After sending a letter, which most in the news industry
perceived as threatening, Ballmer
sent a clear message to Yahoo's board -- prepare to turn over ownership of
the company within three weeks, or prepare to be deposed in a proxy
battle. Yahoo's leadership occasionally seemed open to negotiations,
having a joint
executive meeting between its executives and Microsoft's last month.
However, Yahoo has more often than not resisted Microsoft's
current advances, since
its initial rejection. Microsoft
refuses to raise its $44.6B USD offer, while Yahoo states that the offer
significantly undervalues the company.
All indications are that the companies are headed for a showdown which will put
the power and influence of Yahoo's board to the test. In a response
letter to Microsoft CEO Steve Ballmer, chairman Roy Bostock and chief
executive Jerry Yang expressed that they are not opposed to a deal, but would
not accept such a low offer.
Yahoo's confidence was partially due to its reaffirmation of first-quarter and
year-end outlooks, which some worried would be revised lower. Also, Yahoo
cites its three-year financial plan and its new AMP advertising management
platform as additional strength. The company has tried to stay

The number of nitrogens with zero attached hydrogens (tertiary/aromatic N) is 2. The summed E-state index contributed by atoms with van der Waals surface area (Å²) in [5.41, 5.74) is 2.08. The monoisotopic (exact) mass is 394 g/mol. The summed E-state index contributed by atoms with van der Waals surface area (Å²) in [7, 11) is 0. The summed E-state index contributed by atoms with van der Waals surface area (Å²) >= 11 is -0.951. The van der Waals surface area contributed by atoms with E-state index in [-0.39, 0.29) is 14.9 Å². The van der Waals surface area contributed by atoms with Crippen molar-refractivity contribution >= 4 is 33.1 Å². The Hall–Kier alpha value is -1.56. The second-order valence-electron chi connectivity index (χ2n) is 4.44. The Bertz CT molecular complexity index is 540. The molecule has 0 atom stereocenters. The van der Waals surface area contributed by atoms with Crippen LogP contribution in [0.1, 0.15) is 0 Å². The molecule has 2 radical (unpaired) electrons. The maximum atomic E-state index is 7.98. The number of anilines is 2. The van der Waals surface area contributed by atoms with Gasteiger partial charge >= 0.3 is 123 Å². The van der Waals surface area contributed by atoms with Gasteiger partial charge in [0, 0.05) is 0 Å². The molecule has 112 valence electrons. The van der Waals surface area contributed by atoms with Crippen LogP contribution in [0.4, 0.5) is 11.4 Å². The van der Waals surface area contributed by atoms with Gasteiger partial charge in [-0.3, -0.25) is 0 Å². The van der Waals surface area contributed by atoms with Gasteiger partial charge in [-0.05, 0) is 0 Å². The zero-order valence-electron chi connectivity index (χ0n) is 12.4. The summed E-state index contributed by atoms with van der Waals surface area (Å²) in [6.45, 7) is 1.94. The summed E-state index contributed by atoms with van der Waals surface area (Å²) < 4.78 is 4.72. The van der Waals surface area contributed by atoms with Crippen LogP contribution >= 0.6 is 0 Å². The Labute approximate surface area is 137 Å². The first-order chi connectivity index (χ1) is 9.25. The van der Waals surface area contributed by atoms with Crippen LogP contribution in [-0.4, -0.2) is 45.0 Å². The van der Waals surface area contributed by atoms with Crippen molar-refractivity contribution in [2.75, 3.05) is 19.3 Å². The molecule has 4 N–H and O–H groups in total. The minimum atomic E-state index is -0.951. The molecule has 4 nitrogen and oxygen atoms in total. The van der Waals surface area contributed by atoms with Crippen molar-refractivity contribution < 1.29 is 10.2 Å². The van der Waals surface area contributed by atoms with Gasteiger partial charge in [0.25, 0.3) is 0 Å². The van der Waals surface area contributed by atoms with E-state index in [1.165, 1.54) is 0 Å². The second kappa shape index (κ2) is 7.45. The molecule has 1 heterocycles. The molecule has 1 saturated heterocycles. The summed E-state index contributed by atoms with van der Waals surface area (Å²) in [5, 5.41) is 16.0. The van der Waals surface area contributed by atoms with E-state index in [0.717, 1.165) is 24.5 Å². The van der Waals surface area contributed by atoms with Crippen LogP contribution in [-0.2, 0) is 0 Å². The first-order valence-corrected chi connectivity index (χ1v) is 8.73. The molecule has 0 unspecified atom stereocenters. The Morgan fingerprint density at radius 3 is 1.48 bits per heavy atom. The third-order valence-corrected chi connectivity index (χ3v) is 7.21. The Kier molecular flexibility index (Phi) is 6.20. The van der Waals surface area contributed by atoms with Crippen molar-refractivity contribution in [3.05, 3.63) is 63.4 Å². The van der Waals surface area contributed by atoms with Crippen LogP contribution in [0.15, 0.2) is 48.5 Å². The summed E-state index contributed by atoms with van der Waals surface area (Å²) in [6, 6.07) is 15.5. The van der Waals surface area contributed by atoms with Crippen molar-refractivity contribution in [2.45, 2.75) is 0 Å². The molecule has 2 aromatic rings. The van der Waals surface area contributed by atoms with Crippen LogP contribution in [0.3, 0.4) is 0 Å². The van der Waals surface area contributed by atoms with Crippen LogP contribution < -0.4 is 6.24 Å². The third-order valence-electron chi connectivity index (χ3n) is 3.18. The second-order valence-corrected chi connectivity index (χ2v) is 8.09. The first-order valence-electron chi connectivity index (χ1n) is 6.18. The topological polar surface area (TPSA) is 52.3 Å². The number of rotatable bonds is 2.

independent and turn around by acquiring
advertising companies such as Maven and by releasing
Yahoo's response states that Ballmer's letter "mischaracterizes the nature
of our discussions". The letter's hostile language, Yang and Bostock
state is "counterproductive and inconsistent with your stated objective of
a friendly transaction."
The pair continues, "Your comment that we have refused to enter into
negotiations to conclude an agreement are particularly curious given we have
already rejected your initial proposal, nominally $31 per share at the time,
for substantially undervaluing Yahoo! and your suggestions in your letter and
the media that you are considering lowering the value of your proposal.
Moreover, Steve, you personally attended two of these meetings and could have
advanced discussions in any way you saw fit."
Yahoo also cites concerns over antitrust issues that might arise from a
merger. As it points out, a merger would include an extensive regulatory
review. Rival Google
has suggested that a merger may violate antitrust laws and that it might
fight a merger on such basis in court.
Yang and Bostock close the letter on an open but firm note stating, "We
are open to all alternatives that maximize stockholder value. To be clear, this
includes a transaction with Microsoft if it represents a price that fully
recognizes the value of Yahoo! on a standalone basis and to Microsoft, is
superior to our other alternatives, and provides certainty of value and
certainty of closing."
Despite the pair's offer, unless Microsoft reverses its current policy, it
appears that Microsoft will likely prepare to finalize its hostile takeover
attempt with a proxy battle within three weeks.